Politics with Michelle Grattan: NDIA head Kurt Fearnley on “fundamental” disability reform 2023

The federal government is attempting to rein in the National Disability Insurance Scheme’s exploding costs, a task made more difficult by the concerns of those who rely on the program.

Disability advocates reacted angrily to the national cabinet’s decision last week to strive to reduce the cost increase from the current 14% annually to 8% by 2026. This fiscal year, the NDIS will cost more than $35 billion, with the federal government covering two-thirds of the cost.

The government has identified areas for improvement and is also conducting a review.

In this podcast, former Paralympian and chair of the National Disability Insurance Authority, which administers the program, Kurt Fearnley discusses the program’s issues and its future.

Fearnley asserts that the NDIS “is working really well” in general, despite acknowledging that certain components require substantial revisions to be financially sustainable.

“There are portions of the program that require fairly fundamental reform,” but that reform must “go hand in hand” with the participants.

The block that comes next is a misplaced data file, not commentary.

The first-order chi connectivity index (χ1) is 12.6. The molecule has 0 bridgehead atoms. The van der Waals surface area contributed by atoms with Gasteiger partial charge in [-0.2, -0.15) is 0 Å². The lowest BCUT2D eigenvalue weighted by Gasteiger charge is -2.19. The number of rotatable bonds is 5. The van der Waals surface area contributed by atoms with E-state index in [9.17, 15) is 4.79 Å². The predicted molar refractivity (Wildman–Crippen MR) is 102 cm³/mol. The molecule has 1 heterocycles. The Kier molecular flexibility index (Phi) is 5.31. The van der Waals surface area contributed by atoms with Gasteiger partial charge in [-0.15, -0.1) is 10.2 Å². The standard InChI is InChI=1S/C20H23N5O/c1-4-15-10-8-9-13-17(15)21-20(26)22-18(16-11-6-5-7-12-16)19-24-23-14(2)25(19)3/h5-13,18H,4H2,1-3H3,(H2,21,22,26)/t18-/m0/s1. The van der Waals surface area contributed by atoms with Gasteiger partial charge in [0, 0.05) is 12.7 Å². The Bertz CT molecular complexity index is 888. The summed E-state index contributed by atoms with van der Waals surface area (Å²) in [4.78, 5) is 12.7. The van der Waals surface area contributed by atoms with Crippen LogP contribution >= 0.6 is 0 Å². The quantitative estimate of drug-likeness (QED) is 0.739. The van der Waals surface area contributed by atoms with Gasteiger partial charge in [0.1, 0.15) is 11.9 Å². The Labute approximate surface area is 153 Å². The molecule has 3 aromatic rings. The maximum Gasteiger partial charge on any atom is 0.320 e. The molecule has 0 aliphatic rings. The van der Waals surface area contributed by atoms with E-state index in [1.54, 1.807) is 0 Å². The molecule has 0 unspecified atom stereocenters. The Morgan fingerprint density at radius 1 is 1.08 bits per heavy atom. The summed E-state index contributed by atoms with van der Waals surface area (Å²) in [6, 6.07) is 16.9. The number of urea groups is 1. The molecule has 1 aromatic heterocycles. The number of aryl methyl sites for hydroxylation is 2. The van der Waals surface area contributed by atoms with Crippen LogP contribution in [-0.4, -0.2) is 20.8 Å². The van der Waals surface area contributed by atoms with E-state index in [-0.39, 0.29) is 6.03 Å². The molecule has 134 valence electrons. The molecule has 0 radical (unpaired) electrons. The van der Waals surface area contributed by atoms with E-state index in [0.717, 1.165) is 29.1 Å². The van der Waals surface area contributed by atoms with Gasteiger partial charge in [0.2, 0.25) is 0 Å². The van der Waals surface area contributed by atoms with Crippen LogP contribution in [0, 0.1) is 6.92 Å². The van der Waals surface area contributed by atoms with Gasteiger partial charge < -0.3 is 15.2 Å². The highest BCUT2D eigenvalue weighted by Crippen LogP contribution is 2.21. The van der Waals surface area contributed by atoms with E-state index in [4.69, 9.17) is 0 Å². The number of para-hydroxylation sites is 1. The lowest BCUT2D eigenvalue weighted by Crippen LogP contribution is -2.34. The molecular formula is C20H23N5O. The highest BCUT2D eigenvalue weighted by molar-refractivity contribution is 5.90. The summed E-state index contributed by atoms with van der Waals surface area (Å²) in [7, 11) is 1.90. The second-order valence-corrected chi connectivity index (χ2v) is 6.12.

Over four years, the government has allocated over $720 million to the NDIA: Fearnley explains, “It will allow us to build an agency that is better positioned to answer and respond to the participant in a timely manner, as well as to ensure that we remain focused on the outcomes for which we all fought.”

“This scheme has been effective for numerous communities. Unfortunately, there have also been challenges in ensuring that we engage with Indigenous Australians in a manner that allows them to thrive under this program.

It all depends on whether or not we can establish a system in which the voices of participants are heard at every step.

Reform requires simplifying. Fearnley describes a recent incident.

One mother was in tears as she described her interactions with the agency and the service provider. We encourage an evidence-based approach to the child’s experience within the program. This parent then describes how they believed their child was treated as an ATM by a third-party service.

“Choice and control are attractive to some but difficult for others. We have constructed this remarkable system […] It exists to serve 590,000 individuals, each with their own unique disability experience, and the element of choice and control could be overwhelming for a new participant.

“It’s a revolutionary, mind-blowing, and empowering concept for a person with a disability who, in many cases, has never been asked what they want out of life.

However, disability is “one of the most complex life experiences. I’ve been able to discover my path as a person with a disability over an extended period of time. And this is where I believe the element of choice and control to be remarkable. However, I believe there are challenges in other areas.”

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